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Blood Clots - DVT

Each year, two million people in the United States develop a blood clot, and 300,000 die from one.

Deep venous thrombosis (DVT) has become a household term as many famous people have developed this condition and some have even died from it. Each year, two million people in the United States develop a blood clot, and 300,000 die from one.

What causes blood clots to form?

Three conditions can contribute to the formation of a blood clot in our body. The most common factor is slowing of our blood flow. When blood slows down, it tends to clot. This is why blood clots are frequently discovered after a person has taken a long car or plane trip. Because we are not moving our legs for long periods, our muscles don’t have the opportunity to pump the blood through the veins in our legs. Since this inability to move is especially pronounced in the smaller seats that are closer together in the back of the plane, the blood clots that develop are frequently called “coach class syndrome” or “traveler’s thrombosis.” The second situation that causes blood clots to form is when the vein wall becomes damaged. The body’s response to this is to form a protective coating over the damaged area of the vein. This coating, called thrombin, can turn into a blood clot that can expand and obstruct the flow through the vein. Blood vessel walls can be damaged when people injure their leg or when they have surgery. This is one of the reasons why a patient may be given a blood thinner before or after surgery. The third factor is variation in the components of our blood that either form clots or dissolve clots in our bodies. If we have too much or too little of one of those components, our ability to form or dissolve clots can run into trouble. Many of these conditions are inherited; others can be the result of medications (high doses of estrogen), pregnancy, or other medical conditions such as cancer.

How do you know that you have a blood clot? And what should you do if you suspect that you do?

Blood clots can form in both deep and superficial veins. When they form in a deep vein, they are called deep venous thrombosis (DVT). When they form in a superficial vein, they are usually referred to as superficial thrombophlebitis. Since superficial veins are closer to the skin, the person frequently notices that a vein becomes hard, tender and red when a superficial thrombophlebitis is present. In many cases, a DVT is also present along with the superficial thrombophlebitis, so a person who notices these findings should have an ultrasound. With a DVT, the blood clot can break off and move up to the lungs, causing shortness of breath, chronic breathing problems and even death. So, it is critical to determine if a person has a DVT or not.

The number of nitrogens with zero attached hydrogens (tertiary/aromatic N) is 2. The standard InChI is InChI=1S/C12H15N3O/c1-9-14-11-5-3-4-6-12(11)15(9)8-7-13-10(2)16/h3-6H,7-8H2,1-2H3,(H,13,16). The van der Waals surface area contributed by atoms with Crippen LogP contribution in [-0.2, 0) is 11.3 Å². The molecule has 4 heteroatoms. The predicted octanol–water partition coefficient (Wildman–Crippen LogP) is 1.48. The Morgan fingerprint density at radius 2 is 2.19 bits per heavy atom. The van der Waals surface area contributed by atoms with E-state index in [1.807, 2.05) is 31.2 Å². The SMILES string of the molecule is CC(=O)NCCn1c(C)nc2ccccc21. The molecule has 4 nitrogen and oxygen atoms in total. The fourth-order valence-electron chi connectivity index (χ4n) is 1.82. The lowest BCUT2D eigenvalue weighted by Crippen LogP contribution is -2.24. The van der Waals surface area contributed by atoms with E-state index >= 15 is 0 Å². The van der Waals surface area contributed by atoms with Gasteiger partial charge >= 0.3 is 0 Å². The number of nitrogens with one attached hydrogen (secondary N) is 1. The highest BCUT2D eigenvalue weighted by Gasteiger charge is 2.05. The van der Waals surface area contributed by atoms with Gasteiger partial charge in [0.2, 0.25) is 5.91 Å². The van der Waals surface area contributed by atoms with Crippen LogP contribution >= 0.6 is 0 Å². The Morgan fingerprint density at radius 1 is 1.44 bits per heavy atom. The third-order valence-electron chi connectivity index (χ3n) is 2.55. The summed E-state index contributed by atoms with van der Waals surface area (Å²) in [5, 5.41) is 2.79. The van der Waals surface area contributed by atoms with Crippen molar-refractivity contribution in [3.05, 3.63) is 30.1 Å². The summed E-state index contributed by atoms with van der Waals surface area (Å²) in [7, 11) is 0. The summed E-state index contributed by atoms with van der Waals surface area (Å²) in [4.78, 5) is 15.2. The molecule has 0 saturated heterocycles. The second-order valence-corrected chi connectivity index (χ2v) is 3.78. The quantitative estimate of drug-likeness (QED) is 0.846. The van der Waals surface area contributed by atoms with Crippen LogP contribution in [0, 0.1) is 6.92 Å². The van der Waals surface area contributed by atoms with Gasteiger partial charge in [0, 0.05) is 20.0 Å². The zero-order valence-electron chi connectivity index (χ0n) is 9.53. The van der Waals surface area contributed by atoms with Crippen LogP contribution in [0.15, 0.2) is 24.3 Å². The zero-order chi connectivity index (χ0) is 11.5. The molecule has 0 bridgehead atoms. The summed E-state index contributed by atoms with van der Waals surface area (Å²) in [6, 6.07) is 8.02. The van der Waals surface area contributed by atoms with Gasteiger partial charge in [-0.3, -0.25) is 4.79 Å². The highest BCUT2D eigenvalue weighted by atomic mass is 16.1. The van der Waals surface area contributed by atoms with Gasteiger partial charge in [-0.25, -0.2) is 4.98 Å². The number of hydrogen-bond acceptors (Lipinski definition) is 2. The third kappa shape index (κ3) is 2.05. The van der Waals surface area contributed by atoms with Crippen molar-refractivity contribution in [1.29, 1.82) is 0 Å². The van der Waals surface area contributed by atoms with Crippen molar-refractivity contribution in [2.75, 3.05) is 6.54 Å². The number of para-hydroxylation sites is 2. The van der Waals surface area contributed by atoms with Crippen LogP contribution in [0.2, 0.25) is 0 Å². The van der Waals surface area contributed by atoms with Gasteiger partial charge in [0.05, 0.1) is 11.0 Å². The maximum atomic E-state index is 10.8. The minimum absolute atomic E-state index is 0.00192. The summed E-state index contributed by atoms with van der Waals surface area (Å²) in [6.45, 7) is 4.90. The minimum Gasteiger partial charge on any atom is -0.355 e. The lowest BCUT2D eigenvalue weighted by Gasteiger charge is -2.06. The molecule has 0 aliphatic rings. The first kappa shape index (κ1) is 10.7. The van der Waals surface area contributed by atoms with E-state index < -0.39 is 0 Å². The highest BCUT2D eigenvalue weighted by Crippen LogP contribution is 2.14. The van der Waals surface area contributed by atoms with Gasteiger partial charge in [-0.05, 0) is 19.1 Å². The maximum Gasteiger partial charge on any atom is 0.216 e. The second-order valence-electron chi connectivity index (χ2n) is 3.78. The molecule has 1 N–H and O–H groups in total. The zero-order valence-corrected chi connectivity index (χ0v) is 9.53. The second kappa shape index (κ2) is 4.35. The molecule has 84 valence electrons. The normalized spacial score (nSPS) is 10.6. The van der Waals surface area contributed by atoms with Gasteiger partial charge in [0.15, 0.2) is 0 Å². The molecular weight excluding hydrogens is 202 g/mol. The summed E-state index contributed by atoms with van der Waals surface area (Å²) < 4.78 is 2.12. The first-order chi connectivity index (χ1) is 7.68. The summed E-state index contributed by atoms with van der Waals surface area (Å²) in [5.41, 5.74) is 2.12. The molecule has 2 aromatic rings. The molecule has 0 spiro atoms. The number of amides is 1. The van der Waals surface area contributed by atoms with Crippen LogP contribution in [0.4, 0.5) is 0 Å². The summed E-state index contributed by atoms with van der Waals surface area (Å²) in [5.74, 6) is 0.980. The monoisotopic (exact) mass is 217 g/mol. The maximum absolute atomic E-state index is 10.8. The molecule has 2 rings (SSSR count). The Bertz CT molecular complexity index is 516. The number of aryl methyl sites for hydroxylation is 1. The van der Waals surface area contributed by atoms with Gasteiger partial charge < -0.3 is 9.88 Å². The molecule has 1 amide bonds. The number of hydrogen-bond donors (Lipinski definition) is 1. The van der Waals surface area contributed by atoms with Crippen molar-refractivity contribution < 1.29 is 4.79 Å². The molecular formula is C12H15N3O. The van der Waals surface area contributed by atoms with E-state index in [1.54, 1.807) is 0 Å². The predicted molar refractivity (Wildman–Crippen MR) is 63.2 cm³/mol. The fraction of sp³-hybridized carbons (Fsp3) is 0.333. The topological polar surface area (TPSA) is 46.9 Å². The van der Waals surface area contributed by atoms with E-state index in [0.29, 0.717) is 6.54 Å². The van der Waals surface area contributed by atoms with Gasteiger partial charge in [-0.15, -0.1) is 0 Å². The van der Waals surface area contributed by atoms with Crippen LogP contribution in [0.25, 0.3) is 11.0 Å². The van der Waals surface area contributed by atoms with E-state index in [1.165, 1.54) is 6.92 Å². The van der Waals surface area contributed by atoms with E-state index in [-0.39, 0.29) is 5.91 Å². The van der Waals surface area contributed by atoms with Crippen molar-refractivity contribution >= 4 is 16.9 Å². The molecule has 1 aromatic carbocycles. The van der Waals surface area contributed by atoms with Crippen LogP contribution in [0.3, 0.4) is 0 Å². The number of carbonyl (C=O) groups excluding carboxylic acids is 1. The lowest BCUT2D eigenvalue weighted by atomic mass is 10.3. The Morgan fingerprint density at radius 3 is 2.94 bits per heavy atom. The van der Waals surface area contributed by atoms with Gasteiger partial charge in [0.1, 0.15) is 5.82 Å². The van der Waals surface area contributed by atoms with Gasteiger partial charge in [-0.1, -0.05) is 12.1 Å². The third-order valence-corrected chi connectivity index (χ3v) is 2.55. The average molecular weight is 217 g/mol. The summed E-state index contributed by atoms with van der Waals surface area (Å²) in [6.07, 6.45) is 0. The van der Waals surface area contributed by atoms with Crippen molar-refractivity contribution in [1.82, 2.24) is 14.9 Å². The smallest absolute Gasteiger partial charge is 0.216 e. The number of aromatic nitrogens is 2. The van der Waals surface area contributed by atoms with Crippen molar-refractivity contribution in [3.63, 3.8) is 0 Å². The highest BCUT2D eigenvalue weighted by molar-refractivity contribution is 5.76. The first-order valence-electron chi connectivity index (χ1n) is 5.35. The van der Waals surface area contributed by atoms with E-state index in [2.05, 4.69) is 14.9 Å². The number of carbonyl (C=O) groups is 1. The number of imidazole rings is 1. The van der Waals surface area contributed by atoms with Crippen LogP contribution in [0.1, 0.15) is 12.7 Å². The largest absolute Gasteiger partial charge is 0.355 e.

Once a blood clot forms, it can do one of three things:

  • Break off and move to the lungs, resulting in a pulmonary embolism
  • Turn into scar tissue, remaining inside the vein and obstructing the flow through it. This may result in several problems, including leg swelling, pain, and ulceration of the skin.
  • Dissolve and leave the vein in good condition
  • Increase your likelihood of recovery by seeking medical attention once the symptoms of a blood clot appear.

Know the symptoms of a blood clot:

  • Pain in the leg (most often the calf) that gets worse as you walk
  • Swelling in the leg
  • Sudden onset of a leg cramp that doesn’t go away
  • Sudden onset of shortness of breath or pain in the chest when you take a deep breath in
  • A red, tender firm streak on the leg, especially over a varicose vein

If you do develop a blood clot, there is a strong possibility that you will develop another one during your lifetime. So, the best option is to prevent them from occurring in the first place!

Prevent blood clots before they occur:

  • Always be aware of what your legs are doing—if you have to sit or stand in one place for long periods of time, flex your ankles repeatedly and try to get up and walk for a minute or two every 30 minutes.
  • Wear graduated compression stockings when you are standing or sitting, and especially while traveling.
  • If you or your family members have a history of blood clots, ask your doctor about the blood tests that might determine if you have an inherited predisposition toward blood clots. If so, you might benefit by taking an anti-coagulant medication if you do need to travel or have surgery.

If you develop any of the symptoms listed above, be sure to seek medical attention as soon as possible.